In some studies, lower adiponectin concentrations compared to controls were observed in PHEO patients [119, 122]. Elenkova et al. suggested that hypoadiponectinemia was the missing link in the pathogenesis of carbohydrate metabolism disorders in these patients, and that it may be an additional risk factor for cardiovascular and metabolic complications [119].

Epinephrine up-regulates the expression of adiponectin receptors. It seems that high catecholamine concentrations present in PHEO, i.e. the cause of glucose intolerance and DM, induce compensatory expression of adiponectin receptors, particularly AdipoR1, in PHEO tumor tissue, probably due to decreased serum adiponectin concentration [122].

In the available literature, Isobe et al. speculated that, contrary to epinephrine, high levels of norepinephrine induce adiponectin secretion. It was suggested that this mechanism is protective against occurrence of DM in PHEO patients with excess norepinephrine secretion [122].

The authors of the current review investigated adipokine and leptin receptor expression in tumor tissues of 40 adrenal PHEO patients. AdipoR1 and R2 receptor expression was significantly higher in PHEO compared to both benign and malignant adrenocortical tumors [82]. Also, leptin receptor expression in PHEO tumors was higher than in adrenocortical tumors [82].

In studies by other authors, serum leptin concentrations in patients with PHEO tumors were evaluated [122]. It was shown that chronic overproduction of catecholamines that occurs in PHEO did not suppress leptin secretion in these patients. This may be related to the development of tolerance to a chronic excess of catecholamines in the adipose tissue [123].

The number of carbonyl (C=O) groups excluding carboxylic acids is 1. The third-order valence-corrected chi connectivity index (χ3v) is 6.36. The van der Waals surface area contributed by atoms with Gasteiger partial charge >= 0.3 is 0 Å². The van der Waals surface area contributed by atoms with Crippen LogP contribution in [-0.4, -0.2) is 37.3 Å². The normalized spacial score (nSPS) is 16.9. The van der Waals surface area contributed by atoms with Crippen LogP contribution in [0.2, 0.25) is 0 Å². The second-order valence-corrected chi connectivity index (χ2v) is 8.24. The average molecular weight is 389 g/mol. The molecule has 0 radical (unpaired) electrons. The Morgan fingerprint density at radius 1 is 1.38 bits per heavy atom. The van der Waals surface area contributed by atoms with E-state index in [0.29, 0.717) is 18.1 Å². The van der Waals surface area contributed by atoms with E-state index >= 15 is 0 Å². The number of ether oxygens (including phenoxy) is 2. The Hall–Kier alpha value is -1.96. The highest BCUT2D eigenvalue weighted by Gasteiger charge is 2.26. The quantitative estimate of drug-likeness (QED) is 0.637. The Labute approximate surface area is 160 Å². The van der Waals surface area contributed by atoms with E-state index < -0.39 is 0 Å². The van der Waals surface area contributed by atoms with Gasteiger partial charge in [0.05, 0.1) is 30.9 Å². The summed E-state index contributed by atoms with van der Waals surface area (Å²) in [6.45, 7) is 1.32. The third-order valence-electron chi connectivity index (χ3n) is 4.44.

The interplay between fat tissue surrounding PHEO and possible stimulation of leptin secretion by catecholamines may be associated with higher expression of Ob-R in this type of tumor. In fact, in our previous studies, expression of leptin receptor was significantly higher in PHEO compared to ACC. Higher expression of adiponectin and leptin receptors in PHEO may result from a significantly stronger effect of catecholamines on adipokine secretion by the AT in comparison to the effect of adrenocortical hormones [82].

Presence of adipokine receptors in PHEO tumors in humans as well as the relationship between low adiponectin concentration and increased risk of DM and insulin resistance in PHEO patients indicates the role of adipose tissue in metabolic disorders in this pathology.


The role of adipocytokines in hormonally active adrenal tumors and their possible effect on metabolic disorders and cardiovascular risk has been investigated scarcely. Elucidating the interplay between excess hormone levels and adipocytokines remains a challenge for future studies.

Presence of adipokine receptors in adrenal cortex and medulla tumors, and, particularly, their high expression in malignant tumors, suggest the possible effect of adipokines on neoplasia in these non-obesity-related neoplasms. Understanding the mechanisms linking adiponectin and leptin with proliferation may be important in the development of anticancer prophylaxis and therapy not only in obesity-associated malignancies. The pathophysiological significance of adipokine receptors and their potential prognostic value in assessment of the risk of cancer incidence, recurrence and treatment results in obesity-related cancers warrant the necessity of future studies. It is possible that treatment with adiponectin receptor analogues or clinical use of adiponectin may have direct beneficial effects in many human cancers. However, currently, lifestyle modifications remain the most important factor in the prevention of cancer and metabolic disorders related to obesity.

Conflict of interest

The authors declare no conflict of interest.